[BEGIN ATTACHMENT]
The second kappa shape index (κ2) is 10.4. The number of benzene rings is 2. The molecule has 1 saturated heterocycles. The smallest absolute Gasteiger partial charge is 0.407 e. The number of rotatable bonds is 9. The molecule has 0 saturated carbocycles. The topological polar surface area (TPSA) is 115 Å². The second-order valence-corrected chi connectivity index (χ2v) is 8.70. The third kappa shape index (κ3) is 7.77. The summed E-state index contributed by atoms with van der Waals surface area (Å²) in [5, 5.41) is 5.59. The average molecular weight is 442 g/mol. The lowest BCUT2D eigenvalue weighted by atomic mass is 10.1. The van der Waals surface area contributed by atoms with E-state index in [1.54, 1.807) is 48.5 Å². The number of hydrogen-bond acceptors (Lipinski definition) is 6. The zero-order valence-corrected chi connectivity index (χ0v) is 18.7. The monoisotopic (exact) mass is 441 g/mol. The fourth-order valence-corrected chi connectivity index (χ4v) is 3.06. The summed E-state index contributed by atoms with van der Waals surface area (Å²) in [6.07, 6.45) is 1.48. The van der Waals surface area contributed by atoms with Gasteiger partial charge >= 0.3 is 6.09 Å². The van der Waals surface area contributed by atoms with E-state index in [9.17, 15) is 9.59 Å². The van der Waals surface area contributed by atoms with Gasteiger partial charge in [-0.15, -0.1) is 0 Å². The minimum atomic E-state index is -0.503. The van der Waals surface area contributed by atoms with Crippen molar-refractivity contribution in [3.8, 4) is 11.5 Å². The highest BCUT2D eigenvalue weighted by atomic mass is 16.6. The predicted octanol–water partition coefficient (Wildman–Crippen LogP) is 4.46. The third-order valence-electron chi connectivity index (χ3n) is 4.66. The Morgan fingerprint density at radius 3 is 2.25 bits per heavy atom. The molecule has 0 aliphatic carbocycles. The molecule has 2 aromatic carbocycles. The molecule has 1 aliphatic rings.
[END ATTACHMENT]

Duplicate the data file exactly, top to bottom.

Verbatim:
The second kappa shape index (κ2) is 10.4. The number of benzene rings is 2. The molecule has 1 saturated heterocycles. The smallest absolute Gasteiger partial charge is 0.407 e. The number of rotatable bonds is 9. The molecule has 0 saturated carbocycles. The topological polar surface area (TPSA) is 115 Å². The second-order valence-corrected chi connectivity index (χ2v) is 8.70. The third kappa shape index (κ3) is 7.77. The summed E-state index contributed by atoms with van der Waals surface area (Å²) in [5, 5.41) is 5.59. The average molecular weight is 442 g/mol. The lowest BCUT2D eigenvalue weighted by atomic mass is 10.1. The van der Waals surface area contributed by atoms with E-state index in [1.54, 1.807) is 48.5 Å². The number of hydrogen-bond acceptors (Lipinski definition) is 6. The zero-order valence-corrected chi connectivity index (χ0v) is 18.7. The monoisotopic (exact) mass is 441 g/mol. The fourth-order valence-corrected chi connectivity index (χ4v) is 3.06. The summed E-state index contributed by atoms with van der Waals surface area (Å²) in [6.07, 6.45) is 1.48. The van der Waals surface area contributed by atoms with Gasteiger partial charge >= 0.3 is 6.09 Å². The van der Waals surface area contributed by atoms with E-state index in [9.17, 15) is 9.59 Å². The van der Waals surface area contributed by atoms with Gasteiger partial charge in [-0.15, -0.1) is 0 Å². The minimum atomic E-state index is -0.503. The van der Waals surface area contributed by atoms with Crippen molar-refractivity contribution in [3.8, 4) is 11.5 Å². The highest BCUT2D eigenvalue weighted by atomic mass is 16.6. The predicted octanol–water partition coefficient (Wildman–Crippen LogP) is 4.46. The third-order valence-electron chi connectivity index (χ3n) is 4.66. The Morgan fingerprint density at radius 3 is 2.25 bits per heavy atom. The molecule has 0 aliphatic carbocycles. The molecule has 2 aromatic carbocycles. The molecule has 1 aliphatic rings.